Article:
The South African autumn affords those who venture out upon the hills before sunrise the most ethereal views of the Overberg. Wet with the rains of May, puddles punctuate the paths, lanes and dirt roads—mirrors crudely shaped but polished to perfection, faithfully reflecting the sky.
Surrounded by such beauty, I work diligently at my anthology. Though presently developing “Rietpypie”, I occasionally revisit poems already completed, testing those new ideas that come with re-examination, and thus, “A Batis” returns to the writing desk as I try to improve upon it.
It is late spring in the Overberg (the southernmost region of South Africa) and whilst many waysides yet are in bloom1, others are high with wild oats. In the early evening, they sway in the breeze as the sun makes gold of the stubble on the hills.
On Friday (13 November 2020), when the photograph below was taken, I happened upon a swath of Lobelia erinus, Ornithogalum strictum and even Micranthus tubulosus.
Last Friday, I walked up the Little River Mountains range, which often appears in my writing and photography, in the company of Dr Chris Whitehouse, a botanist who owns—or rather stewards, as he reverently puts it—a swath of land upon one of its eastern slopes.
A fount of knowledge—how envious was I of his command of botanical names1—he introduced me to many species that bloom there this time of year (the end of winter in South Africa), waiting patiently whilst I admired and photographed the flowers and scenery2:
The mountain was laden with Leucadendron whose green conquered the slopes in spectacular fashion.
Rocks and rock formations, expertly composed by Nature’s hand, created intricate visual scherzos.
At times, the cliffs were surreal in photomontage-like contrast with the surrounding landscape.
In their seams, Ikebanaesque arrangements burst forth whilst lichens freckled their faces.
We would often encounter my beloved Lobelia, mostly L. Pinifolia, in violet and white.
I also saw for the first time, Gladiolus debilis, a lily my mother sometimes recalls from her childhood3.
Other first sightings included Cyphia volubilis winding up the slender stems of a reluctant Restio;
Drosera cistiflora and D. pauciflora with their delicate petals distracting from tentacles below;
Salvia africana, its scruffy flower perching with a twig in its mouth (a protruding stigma);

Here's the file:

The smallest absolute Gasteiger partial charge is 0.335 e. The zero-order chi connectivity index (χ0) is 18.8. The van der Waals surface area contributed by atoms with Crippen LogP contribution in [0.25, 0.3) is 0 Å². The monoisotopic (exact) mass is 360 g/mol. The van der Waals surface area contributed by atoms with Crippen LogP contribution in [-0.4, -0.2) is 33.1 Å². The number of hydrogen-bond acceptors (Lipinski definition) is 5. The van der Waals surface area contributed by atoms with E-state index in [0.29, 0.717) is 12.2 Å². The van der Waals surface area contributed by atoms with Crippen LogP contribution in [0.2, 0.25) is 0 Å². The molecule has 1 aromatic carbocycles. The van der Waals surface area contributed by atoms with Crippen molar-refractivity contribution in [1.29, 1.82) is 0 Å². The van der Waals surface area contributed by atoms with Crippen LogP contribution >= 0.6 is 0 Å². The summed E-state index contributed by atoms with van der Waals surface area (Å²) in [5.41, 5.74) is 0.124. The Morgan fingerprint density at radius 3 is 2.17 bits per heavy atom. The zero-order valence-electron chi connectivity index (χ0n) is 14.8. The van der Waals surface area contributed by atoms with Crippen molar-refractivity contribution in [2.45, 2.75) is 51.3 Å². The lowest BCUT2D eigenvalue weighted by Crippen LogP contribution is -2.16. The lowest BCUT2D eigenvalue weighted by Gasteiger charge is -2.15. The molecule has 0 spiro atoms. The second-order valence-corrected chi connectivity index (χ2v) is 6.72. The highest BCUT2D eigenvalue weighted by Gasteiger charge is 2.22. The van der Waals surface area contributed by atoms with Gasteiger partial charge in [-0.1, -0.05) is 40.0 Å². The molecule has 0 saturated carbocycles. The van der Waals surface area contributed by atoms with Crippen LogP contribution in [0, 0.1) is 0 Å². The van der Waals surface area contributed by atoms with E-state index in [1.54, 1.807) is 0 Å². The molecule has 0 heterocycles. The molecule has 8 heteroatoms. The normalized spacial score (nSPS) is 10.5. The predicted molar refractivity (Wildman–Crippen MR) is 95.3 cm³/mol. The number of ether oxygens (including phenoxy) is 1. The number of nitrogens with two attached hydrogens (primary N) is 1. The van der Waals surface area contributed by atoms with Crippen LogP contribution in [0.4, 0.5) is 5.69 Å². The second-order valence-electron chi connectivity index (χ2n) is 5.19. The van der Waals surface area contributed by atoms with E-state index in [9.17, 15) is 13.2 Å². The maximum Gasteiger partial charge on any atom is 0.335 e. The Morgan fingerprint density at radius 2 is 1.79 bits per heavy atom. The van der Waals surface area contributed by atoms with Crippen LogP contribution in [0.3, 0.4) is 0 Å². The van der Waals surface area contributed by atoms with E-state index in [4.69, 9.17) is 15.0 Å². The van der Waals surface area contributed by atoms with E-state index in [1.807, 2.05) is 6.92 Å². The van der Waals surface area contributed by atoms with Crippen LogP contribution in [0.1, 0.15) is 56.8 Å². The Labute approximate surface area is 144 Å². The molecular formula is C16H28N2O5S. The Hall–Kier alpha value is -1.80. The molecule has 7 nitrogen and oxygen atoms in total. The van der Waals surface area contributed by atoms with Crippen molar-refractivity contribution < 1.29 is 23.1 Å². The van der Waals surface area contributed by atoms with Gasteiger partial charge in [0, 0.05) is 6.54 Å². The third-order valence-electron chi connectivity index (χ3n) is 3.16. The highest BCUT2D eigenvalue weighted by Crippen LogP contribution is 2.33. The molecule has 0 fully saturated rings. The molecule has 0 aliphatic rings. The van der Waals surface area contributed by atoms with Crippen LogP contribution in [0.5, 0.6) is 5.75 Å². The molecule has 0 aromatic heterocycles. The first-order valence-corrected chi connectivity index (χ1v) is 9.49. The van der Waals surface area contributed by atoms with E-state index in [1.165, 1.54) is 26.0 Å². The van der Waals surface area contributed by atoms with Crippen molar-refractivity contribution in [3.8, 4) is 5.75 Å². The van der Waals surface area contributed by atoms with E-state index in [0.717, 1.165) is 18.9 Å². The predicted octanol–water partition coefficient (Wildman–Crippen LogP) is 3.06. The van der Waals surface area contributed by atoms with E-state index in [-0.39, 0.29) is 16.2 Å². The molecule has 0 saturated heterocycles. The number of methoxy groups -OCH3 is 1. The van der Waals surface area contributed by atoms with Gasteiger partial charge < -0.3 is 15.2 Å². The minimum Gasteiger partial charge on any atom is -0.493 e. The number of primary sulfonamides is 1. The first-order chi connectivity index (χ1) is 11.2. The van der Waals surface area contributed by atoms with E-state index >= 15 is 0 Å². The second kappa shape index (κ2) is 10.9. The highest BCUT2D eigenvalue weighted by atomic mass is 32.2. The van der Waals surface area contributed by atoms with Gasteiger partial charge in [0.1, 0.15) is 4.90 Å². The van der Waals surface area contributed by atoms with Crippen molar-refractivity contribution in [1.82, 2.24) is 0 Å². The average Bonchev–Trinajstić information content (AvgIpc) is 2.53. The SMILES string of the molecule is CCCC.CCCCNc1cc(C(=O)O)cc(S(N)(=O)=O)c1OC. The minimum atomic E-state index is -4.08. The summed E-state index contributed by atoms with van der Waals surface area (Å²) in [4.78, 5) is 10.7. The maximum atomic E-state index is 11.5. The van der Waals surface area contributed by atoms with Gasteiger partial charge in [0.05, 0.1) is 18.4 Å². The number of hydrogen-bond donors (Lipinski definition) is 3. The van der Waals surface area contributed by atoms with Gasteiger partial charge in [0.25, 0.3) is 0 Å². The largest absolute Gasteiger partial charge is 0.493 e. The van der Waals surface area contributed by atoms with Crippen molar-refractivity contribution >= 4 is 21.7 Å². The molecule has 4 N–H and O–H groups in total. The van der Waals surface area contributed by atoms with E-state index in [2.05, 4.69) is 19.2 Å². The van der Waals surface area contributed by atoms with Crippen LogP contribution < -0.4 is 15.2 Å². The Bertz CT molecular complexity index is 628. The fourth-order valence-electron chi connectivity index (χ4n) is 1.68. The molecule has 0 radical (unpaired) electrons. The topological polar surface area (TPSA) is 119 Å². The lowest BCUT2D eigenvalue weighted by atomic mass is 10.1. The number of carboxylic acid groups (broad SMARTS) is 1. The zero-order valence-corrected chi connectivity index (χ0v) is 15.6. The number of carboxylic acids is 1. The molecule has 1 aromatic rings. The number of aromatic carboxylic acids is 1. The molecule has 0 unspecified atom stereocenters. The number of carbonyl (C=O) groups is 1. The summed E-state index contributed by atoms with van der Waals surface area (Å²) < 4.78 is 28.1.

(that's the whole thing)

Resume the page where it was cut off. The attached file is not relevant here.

Manulea cheiranthus with its small yellow starfish flowers cavorting atop the stems;
and a little Nemesia lucida4, most delightful of all, which, were it not for the attentiveness of my companion, I would have missed! Its adorable expression so captivated me that, reflecting upon it yesterday, I composed to it a little ode—a sketch for a future anthology!
In retrospect, I should have taken notes there and then—supplementing my DSLR photography with iPhone shots, which I could have annotated in the moment—saving me the subsequent search for botanical names (my occupation these past few days, hence the delay of this update), some of which I will doubtlessly have gotten wrong. Incidentally, Dr Whitehouse identified the mysterious flower I discovered two weeks ago (mentioned in “A Buck, a Bush and a Lily”, the fourth image in that update): a member of the genus Roepera, most likely Roepera fulva.
Photographed with the encumbrance of a visor (due to the pandemic), the images are not as good as I would have liked, but I trust they convey some of the beauty of the mountain and its flora.
She would pick “armfuls” of them when she was young, on her way home after a day of watching the sheep on the Little River Mountains. Incidentally, I used an iPhone 11 Pro to take the photograph above (I wanted to share the encounter with my mother in the moment, but there was no service) and must recommend it for detail and ease of use; it captured the delicacy of the tepals, lost in the Nikon images (of which I include one below, for comparison).
The closest match in my reference book is Nemesia macrocarpa which this flower does not resemble. Other sources lead me to believe it is N. lucida.